I couldn't have been older than 5 or 6 years old when my mom and I would ride around our city (on a public bus) and gather fruits from the trees in the yards of upper-middle-class folx so we could distribute them to homeless folx; a lot of the fruits had already fallen onto the grass anyway. We were financially poor ourselves, but her passion for helping other people in whatever way she could really helped shape my worldview. And watching my mom negotiate with squirrels over the possession of avocados was just priceless. Since then, I've always been someone trying to help; organizing strikes and contesting unjust policies, even when they don't affect me personally.

My animal rights activism began pretty shortly after switching my diet to plant-based, nearing 6 years ago. Unfortunately, in its early stages, it was heavily influenced by what I now refer to as 'mainstream/white veganism.' I was guided by a lot of self-righteous activists who’d take the condescending approach as they’d preach to people that the solution to animal exploitation was simply living as a vegan. The spaces were apolitical and problematic all over the place. But since then, I've spent a lot of time reading, learning, and critically thinking about how animal liberation fits into the overall goal of liberation for everyone, aka 'Total Liberation.' Focusing on how the goals of other movements for justice and freedom intersect with the goals of animal rights activists has really helped me grow. These days, the pandemic has forced me to shift most of my activism to digital spaces. I started posting more frequently on social media -- sort of -- and I continue to support as many grassroots initiatives and sanctuaries as I can.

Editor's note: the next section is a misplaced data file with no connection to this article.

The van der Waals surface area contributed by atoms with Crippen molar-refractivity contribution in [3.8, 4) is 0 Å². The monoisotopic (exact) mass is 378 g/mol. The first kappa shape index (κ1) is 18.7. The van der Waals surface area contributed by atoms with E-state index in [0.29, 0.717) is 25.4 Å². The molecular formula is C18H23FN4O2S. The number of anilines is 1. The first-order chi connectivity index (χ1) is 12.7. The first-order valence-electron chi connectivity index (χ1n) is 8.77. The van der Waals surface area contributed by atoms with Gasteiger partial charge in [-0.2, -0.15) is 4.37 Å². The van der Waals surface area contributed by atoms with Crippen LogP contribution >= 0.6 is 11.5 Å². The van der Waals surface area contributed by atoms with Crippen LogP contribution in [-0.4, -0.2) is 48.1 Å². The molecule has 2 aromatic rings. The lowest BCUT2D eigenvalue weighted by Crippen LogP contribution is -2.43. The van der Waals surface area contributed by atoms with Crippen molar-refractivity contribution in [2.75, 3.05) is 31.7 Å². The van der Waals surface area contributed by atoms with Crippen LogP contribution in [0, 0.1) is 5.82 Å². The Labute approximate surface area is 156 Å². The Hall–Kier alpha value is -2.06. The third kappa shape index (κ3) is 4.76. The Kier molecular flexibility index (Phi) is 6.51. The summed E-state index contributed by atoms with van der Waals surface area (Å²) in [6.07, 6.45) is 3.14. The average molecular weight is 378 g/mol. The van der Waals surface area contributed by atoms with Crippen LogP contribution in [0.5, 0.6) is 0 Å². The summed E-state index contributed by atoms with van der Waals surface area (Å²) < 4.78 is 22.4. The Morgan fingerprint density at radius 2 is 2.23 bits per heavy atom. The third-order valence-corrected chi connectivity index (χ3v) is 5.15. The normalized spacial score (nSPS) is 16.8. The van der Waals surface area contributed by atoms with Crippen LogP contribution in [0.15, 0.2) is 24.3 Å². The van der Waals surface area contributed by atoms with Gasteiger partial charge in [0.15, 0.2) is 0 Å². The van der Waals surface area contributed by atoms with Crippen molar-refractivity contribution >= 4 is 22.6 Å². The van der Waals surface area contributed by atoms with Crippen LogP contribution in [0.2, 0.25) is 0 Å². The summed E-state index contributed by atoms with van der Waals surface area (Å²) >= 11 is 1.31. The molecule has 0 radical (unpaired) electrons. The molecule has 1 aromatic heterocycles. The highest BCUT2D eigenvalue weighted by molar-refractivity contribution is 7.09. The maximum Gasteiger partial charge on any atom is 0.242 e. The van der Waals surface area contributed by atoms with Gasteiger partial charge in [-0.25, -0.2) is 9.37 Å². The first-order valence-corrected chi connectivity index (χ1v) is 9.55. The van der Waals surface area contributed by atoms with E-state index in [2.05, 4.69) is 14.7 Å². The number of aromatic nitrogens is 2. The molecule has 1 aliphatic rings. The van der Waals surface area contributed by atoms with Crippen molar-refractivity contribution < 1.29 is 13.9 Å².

Q: You describe yourself as an “Afro-Indigenous Anti-Speciesist Abolitionist for Total Liberation”, could you explain what that means to you?

I use that in an attempt to preview what one can expect by following my work online. I think it's important that I highlight both who I am as an Afro-Indigenous "American" as well the liberatory ideals of veganism, where my activism is mainly focused. The latter is too often overlooked while throwing around the term, 'vegan'.